Lightning safety tips for you, your family and your home

A lightning bolt strikes down during a storm in Jersey City, N.J.

When a powerful lightning bolt hit Southern California's famed Venice Beach this weekend it triggered a wave of panic after a man was killed and 13 others were injured. Other recent incidents involving dangerous lightning include a Southern California man struck on a golf course and a car catching on fire after lightning hit a home.

Every year in the United States, approximately 60 people are killed by lightning and hundreds more are injured, according to the Federal Alliance for Safe Homes. While thunderstorms, and the accompanying lightning, might be more common in other parts of than country than it is in Los Angeles, it's important to remember that such storms can cause injury or even death as well as damage your home. FLASH offers the following tips to help keep your home and family safe:

  • Stay alert for signs of thunder and lightning and don't wait for the rain to seek shelter -- lightning strikes often happen before the rain starts to fall.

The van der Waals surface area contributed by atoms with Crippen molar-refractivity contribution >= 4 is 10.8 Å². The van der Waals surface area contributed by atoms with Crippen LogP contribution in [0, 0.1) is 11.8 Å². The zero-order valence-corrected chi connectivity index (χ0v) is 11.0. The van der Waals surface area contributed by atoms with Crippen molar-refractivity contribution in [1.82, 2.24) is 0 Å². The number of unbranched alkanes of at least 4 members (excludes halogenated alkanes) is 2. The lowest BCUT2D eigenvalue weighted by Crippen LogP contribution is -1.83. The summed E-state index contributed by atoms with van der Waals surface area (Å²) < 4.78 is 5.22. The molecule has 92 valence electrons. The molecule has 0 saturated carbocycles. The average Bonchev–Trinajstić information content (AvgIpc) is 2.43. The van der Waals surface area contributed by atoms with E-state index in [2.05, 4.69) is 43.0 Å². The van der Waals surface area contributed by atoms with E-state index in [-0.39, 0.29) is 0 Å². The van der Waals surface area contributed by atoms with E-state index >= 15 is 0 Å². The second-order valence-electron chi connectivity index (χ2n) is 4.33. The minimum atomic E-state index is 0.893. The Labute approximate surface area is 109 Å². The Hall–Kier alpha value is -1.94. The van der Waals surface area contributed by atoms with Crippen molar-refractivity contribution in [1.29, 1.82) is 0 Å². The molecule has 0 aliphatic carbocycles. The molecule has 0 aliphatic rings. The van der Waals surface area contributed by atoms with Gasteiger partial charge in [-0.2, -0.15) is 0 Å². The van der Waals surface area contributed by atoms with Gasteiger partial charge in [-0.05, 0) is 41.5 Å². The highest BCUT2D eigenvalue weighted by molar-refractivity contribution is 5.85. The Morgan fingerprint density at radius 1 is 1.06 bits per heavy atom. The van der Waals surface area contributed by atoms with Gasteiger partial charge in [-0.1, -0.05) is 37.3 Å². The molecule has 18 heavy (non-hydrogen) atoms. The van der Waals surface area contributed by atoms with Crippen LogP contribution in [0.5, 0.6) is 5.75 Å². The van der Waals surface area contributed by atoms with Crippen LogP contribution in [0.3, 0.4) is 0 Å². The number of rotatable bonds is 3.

• If possible, take shelter in a larger building or a fully enclosed vehicle. Close all the windows and don't lean on doors. Turn off, unplug and stay away from appliances and electronics.

  • If you do find yourself outside during a thunderstorm, don't take shelter under small, partially enclosed spaces or near trees.

  • Stay away from metal objects, including fences.

  • Stay at least 15 feet away from other people and crouch down with your feet together and cover your ears with your hands to minimize hearing damage from the thunder.

Once the storm has passed, wait at least 30 minutes to resume outdoor activities.
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weatherlightningsnow stormsafetyu.s. & world